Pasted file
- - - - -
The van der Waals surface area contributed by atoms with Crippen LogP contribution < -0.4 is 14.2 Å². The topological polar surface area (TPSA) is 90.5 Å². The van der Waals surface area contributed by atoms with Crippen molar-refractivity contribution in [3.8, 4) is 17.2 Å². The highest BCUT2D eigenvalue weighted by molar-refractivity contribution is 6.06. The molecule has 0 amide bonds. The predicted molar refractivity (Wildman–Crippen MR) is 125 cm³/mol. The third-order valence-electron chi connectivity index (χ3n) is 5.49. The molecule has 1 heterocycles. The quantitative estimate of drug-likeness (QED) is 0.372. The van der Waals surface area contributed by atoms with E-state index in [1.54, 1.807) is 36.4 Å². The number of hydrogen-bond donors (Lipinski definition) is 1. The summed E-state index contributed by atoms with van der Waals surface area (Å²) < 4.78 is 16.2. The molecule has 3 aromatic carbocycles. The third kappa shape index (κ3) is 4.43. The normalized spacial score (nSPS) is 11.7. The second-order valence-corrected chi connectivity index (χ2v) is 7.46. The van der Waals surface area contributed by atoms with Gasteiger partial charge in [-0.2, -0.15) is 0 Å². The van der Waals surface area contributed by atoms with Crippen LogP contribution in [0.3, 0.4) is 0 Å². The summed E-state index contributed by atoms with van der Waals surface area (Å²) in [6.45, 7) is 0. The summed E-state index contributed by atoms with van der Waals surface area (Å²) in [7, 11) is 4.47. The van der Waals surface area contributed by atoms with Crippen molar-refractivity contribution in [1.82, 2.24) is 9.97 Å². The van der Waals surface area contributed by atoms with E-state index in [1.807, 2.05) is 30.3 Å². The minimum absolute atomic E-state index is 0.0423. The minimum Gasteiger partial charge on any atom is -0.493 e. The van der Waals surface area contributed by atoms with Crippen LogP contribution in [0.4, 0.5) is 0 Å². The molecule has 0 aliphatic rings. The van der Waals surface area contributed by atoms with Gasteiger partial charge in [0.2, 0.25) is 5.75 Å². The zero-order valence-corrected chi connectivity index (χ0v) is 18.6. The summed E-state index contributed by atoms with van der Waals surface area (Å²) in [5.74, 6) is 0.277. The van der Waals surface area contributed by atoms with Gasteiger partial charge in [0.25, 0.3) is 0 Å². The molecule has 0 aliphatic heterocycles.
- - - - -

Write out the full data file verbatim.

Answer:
The van der Waals surface area contributed by atoms with Crippen LogP contribution < -0.4 is 14.2 Å². The topological polar surface area (TPSA) is 90.5 Å². The van der Waals surface area contributed by atoms with Crippen molar-refractivity contribution in [3.8, 4) is 17.2 Å². The highest BCUT2D eigenvalue weighted by molar-refractivity contribution is 6.06. The molecule has 0 amide bonds. The predicted molar refractivity (Wildman–Crippen MR) is 125 cm³/mol. The third-order valence-electron chi connectivity index (χ3n) is 5.49. The molecule has 1 heterocycles. The quantitative estimate of drug-likeness (QED) is 0.372. The van der Waals surface area contributed by atoms with E-state index in [1.54, 1.807) is 36.4 Å². The number of hydrogen-bond donors (Lipinski definition) is 1. The summed E-state index contributed by atoms with van der Waals surface area (Å²) < 4.78 is 16.2. The molecule has 3 aromatic carbocycles. The third kappa shape index (κ3) is 4.43. The normalized spacial score (nSPS) is 11.7. The second-order valence-corrected chi connectivity index (χ2v) is 7.46. The van der Waals surface area contributed by atoms with Gasteiger partial charge in [-0.2, -0.15) is 0 Å². The van der Waals surface area contributed by atoms with Crippen LogP contribution in [0.3, 0.4) is 0 Å². The summed E-state index contributed by atoms with van der Waals surface area (Å²) in [6.45, 7) is 0. The summed E-state index contributed by atoms with van der Waals surface area (Å²) in [7, 11) is 4.47. The van der Waals surface area contributed by atoms with Crippen molar-refractivity contribution in [1.82, 2.24) is 9.97 Å². The van der Waals surface area contributed by atoms with E-state index in [1.807, 2.05) is 30.3 Å². The minimum absolute atomic E-state index is 0.0423. The minimum Gasteiger partial charge on any atom is -0.493 e. The van der Waals surface area contributed by atoms with Crippen LogP contribution in [0.4, 0.5) is 0 Å². The molecule has 0 aliphatic rings. The van der Waals surface area contributed by atoms with Gasteiger partial charge in [0.2, 0.25) is 5.75 Å². The zero-order valence-corrected chi connectivity index (χ0v) is 18.6. The summed E-state index contributed by atoms with van der Waals surface area (Å²) in [5.74, 6) is 0.277. The van der Waals surface area contributed by atoms with Gasteiger partial charge in [0.25, 0.3) is 0 Å². The molecule has 0 aliphatic heterocycles.